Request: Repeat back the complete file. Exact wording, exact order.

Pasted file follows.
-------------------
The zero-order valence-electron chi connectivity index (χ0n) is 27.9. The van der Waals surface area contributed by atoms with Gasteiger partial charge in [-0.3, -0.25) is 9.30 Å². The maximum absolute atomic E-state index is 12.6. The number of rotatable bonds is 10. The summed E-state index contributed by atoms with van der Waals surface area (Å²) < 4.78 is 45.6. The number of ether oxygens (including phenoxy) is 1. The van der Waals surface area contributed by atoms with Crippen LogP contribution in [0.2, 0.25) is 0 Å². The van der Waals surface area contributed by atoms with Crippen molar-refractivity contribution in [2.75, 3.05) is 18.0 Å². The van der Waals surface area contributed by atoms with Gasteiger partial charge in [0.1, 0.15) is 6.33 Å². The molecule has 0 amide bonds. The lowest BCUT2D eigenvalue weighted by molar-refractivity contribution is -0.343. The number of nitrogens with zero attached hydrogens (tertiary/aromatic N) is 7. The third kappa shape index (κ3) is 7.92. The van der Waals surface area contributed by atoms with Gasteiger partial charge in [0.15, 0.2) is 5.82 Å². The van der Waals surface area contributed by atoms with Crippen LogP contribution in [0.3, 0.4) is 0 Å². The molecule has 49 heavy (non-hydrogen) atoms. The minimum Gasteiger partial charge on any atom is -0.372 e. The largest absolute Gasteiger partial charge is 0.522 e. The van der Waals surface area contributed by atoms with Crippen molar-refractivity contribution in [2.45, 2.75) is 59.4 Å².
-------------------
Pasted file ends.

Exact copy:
The zero-order valence-electron chi connectivity index (χ0n) is 27.9. The van der Waals surface area contributed by atoms with Gasteiger partial charge in [-0.3, -0.25) is 9.30 Å². The maximum absolute atomic E-state index is 12.6. The number of rotatable bonds is 10. The summed E-state index contributed by atoms with van der Waals surface area (Å²) < 4.78 is 45.6. The number of ether oxygens (including phenoxy) is 1. The van der Waals surface area contributed by atoms with Crippen LogP contribution in [0.2, 0.25) is 0 Å². The van der Waals surface area contributed by atoms with Crippen molar-refractivity contribution in [2.75, 3.05) is 18.0 Å². The van der Waals surface area contributed by atoms with Gasteiger partial charge in [0.1, 0.15) is 6.33 Å². The molecule has 0 amide bonds. The lowest BCUT2D eigenvalue weighted by molar-refractivity contribution is -0.343. The number of nitrogens with zero attached hydrogens (tertiary/aromatic N) is 7. The third kappa shape index (κ3) is 7.92. The van der Waals surface area contributed by atoms with Gasteiger partial charge in [0.15, 0.2) is 5.82 Å². The van der Waals surface area contributed by atoms with Crippen LogP contribution in [0.3, 0.4) is 0 Å². The molecule has 49 heavy (non-hydrogen) atoms. The minimum Gasteiger partial charge on any atom is -0.372 e. The largest absolute Gasteiger partial charge is 0.522 e. The van der Waals surface area contributed by atoms with Crippen molar-refractivity contribution in [2.45, 2.75) is 59.4 Å².